2012 — 29 December: Saturday

Somehow1 it's once again time for the final Brian Matthew "Sounds of the 60s" programme of the present year, Mayan calendar 'predictions' having come to naught. Brian's having an all-ladies edition, though having joined late, I hadn't realised until he mentioned it.

But he won't be playing anything by Kate Bush, CBE :-)

Is nothing sacred?

I mean... when there's a Folio Society edition of James M Cain's turgid pulp potboiler The Postman always rings twice for gawd's sake? Mind you, I must admit Rafelson's film version certainly added a little spice to what was a pretty boring three weeks in a Winchester hotel courtesy of IBM when I joined the Hursley Lab in June 1981. Nice piece:

Even Cain's fellow renegades were shocked. Raymond Chandler, another ne'er-do-well with a suicide streak and serious mom issues, fired for drunkenness from his job as a mid-level executive in the oil business, was finishing his own debut, The Big Sleep (1939), with its comparatively uplifting cast of pornographers and nymphomaniacs. "Everything he touches," Chandler fumed about Cain, "smells like a billy goat [...] He's every kind of writer I detest [...] a Proust in greasy overalls [...] the offal of literature."
Of all things, Cain wanted to sing opera.

Steve Erickson in LA Review of Books

Perfect Hollywood fodder, of course.

Telling my chum Zeno...

... about that lovely XKCD cartoon yesterday triggered an amusing anecdote from him about his winning a prize from ITT (who'd been running a series of competitions in job ads in "Computer Weekly"2 back in 1975). This, in turn, reminded me of a story from my own murky past at about the same time. Only now, as they say, can it safely be told. (Link.)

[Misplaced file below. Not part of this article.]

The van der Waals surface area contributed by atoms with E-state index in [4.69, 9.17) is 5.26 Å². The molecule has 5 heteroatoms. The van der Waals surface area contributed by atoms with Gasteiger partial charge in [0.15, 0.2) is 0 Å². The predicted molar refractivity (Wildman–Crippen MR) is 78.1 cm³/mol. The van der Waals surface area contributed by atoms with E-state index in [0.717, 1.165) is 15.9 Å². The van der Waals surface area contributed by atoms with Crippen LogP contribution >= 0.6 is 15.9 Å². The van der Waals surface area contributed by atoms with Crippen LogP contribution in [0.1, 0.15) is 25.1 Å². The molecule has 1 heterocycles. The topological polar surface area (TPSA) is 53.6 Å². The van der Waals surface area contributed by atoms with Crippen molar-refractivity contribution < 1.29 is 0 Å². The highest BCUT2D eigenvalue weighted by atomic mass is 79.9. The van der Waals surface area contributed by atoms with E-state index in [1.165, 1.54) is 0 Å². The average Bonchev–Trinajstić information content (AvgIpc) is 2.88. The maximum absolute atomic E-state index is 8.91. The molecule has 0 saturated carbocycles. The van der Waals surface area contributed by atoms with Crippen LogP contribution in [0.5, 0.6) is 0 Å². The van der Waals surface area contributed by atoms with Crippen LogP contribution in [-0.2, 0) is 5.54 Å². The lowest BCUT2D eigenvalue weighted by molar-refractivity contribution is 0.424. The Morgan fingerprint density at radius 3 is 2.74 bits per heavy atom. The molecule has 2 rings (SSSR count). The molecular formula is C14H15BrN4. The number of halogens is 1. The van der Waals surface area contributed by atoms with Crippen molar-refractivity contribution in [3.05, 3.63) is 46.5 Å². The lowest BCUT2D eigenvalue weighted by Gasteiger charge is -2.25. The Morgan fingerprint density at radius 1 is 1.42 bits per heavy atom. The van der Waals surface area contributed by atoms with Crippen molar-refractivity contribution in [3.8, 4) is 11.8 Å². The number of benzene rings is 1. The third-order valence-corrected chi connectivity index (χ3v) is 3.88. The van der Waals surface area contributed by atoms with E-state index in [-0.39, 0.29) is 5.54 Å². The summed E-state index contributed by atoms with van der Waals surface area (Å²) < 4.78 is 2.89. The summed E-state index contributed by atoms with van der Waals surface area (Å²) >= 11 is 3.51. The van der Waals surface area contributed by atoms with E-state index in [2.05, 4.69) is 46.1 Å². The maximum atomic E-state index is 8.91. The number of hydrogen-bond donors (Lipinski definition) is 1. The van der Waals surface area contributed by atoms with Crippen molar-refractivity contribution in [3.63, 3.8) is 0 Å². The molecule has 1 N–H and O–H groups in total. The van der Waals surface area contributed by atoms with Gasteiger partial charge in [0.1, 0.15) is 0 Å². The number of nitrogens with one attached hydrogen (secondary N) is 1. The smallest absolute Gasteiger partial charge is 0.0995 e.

My afternoon was considerably enlivened by an unscheduled visit from Tall Thomas with his two youngsters. He was returning a small batch of CDs I'd essentially forgotten he'd borrowed, and he showed up in perfect time to translate for me part of the Dutch blurb on the back cover of today's DVD postal delivery:


Based on the novel by Richard Condon, this is a 1979 paranoid (?) conspiracy thriller that ticks every box your average political conspiracy theorist could ever wish to see ticked. But why has it basically disappeared without trace? Why have I had to import a Dutch release? Is there a conspiracy?

Hell's bells!

I have just been reduced to helpless tears by one of the selections in the "Pick of the Year" radio programme that's been assembled by Harriet Cass. Amazing.

Having just popped...

... a text I wrote back in Xmas 1995 here, and a little ditty about dear Mama here, I've been listening to a riotous adaptation of Trollope's "The Eustace Diamonds". (It's somewhat peripheral, but generally regarded as one of the six great 'Palliser' novels.) Meanwhile supping a fresh cuppa, of course.



1  Not wholly unrelated to the regular orbit of the planet whose surface we're spreading over ("like thin, organic scum") around our local star.
2  I never won a competition in that trade rag, but I did once see a nice review in it — in 1978, I suspect — of one of the ICL 1500 Series self-instructional training packages that I wrote. The review was by David Caminer (who, to my astonishment, had actually had the patience to work his way through the whole package). He didn't know, or ever meet, me, but I knew of him (of course) and was immensely buoyed to read his deduction that the package had been written by someone who "demonstrated a deep understanding of the learning process". Given that I'm entirely self-taught... :-)